CD24, a signal-transducing molecule expressed on human B cells, is a major surface antigen on small cell lung carcinomas.
Jackson D., Waibel R., Weber E., Bell J., Stahel RA.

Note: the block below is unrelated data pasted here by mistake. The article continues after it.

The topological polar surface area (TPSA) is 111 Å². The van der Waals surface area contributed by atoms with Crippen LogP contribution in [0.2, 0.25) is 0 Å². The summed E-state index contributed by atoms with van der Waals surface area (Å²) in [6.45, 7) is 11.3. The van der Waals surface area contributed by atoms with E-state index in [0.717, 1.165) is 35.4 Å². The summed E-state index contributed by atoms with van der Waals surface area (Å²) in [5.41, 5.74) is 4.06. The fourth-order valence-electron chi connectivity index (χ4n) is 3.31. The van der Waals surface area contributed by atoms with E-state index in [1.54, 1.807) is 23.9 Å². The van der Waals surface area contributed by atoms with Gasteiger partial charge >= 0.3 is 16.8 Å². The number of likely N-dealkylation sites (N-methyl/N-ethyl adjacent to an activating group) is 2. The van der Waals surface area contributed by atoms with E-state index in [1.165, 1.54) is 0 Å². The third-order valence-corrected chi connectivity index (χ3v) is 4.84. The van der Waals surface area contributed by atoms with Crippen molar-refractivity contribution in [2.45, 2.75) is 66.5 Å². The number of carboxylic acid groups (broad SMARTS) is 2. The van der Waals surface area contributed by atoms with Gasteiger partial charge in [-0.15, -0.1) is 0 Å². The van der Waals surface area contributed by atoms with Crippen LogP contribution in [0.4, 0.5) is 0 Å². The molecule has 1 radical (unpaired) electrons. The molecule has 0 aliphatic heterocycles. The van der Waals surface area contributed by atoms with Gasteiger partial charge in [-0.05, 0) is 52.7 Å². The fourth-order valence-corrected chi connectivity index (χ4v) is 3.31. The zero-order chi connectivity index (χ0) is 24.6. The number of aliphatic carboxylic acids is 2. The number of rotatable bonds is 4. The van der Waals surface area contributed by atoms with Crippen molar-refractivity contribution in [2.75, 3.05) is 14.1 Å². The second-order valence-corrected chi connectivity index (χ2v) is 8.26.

Cell lines derived from human small cell carcinoma of the lung express high levels of a surface polypeptide termed the cluster-w4 antigen, which was previously identified as a potential target for toxin-based immunotherapy of lung cancer. We have cloned a complementary DNA encoding the cluster-w4 antigen from COS-1 fibroblasts transfected with a SW2 small cell carcinoma library, by panning with a mixture of the cluster-w4-specific monoclonal antibodies SWA11, SWA21, and SWA22. The sequence of the cluster-w4 complementary DNA encodes an unusually short (80-amino acid) protein identical to that recently reported for the leukocyte activation molecule CD24 except for a single valine-alanine substitution due to a single-base polymorphism within the region of the gene coding for the extracellular domain. Biochemical analyses of the cloned cluster-w4 antigen confirmed both the presence of the phosphatidylinositol tail and the extensive glycosylation reported for the CD24 molecule. Furthermore, the cloned cluster-w4 antigen expressed on COS cells was shown to react with a comprehensive panel of CD24-specific monoclonal antibodies, as assessed by indirect immunofluorescence staining. Northern blot hybridization indicated the presence of several transcript sizes for the cluster-w4 antigen that were greatly overexpressed in small cell carcinoma cell lines, compared with normal hemopoietic cells and CD24-positive cell lines. Southern blot hybridization of restriction digests of genomic DNA identified a complex pattern of bands consistent with either a complex gene structure containing many exons or the presence of a family of closely related genes.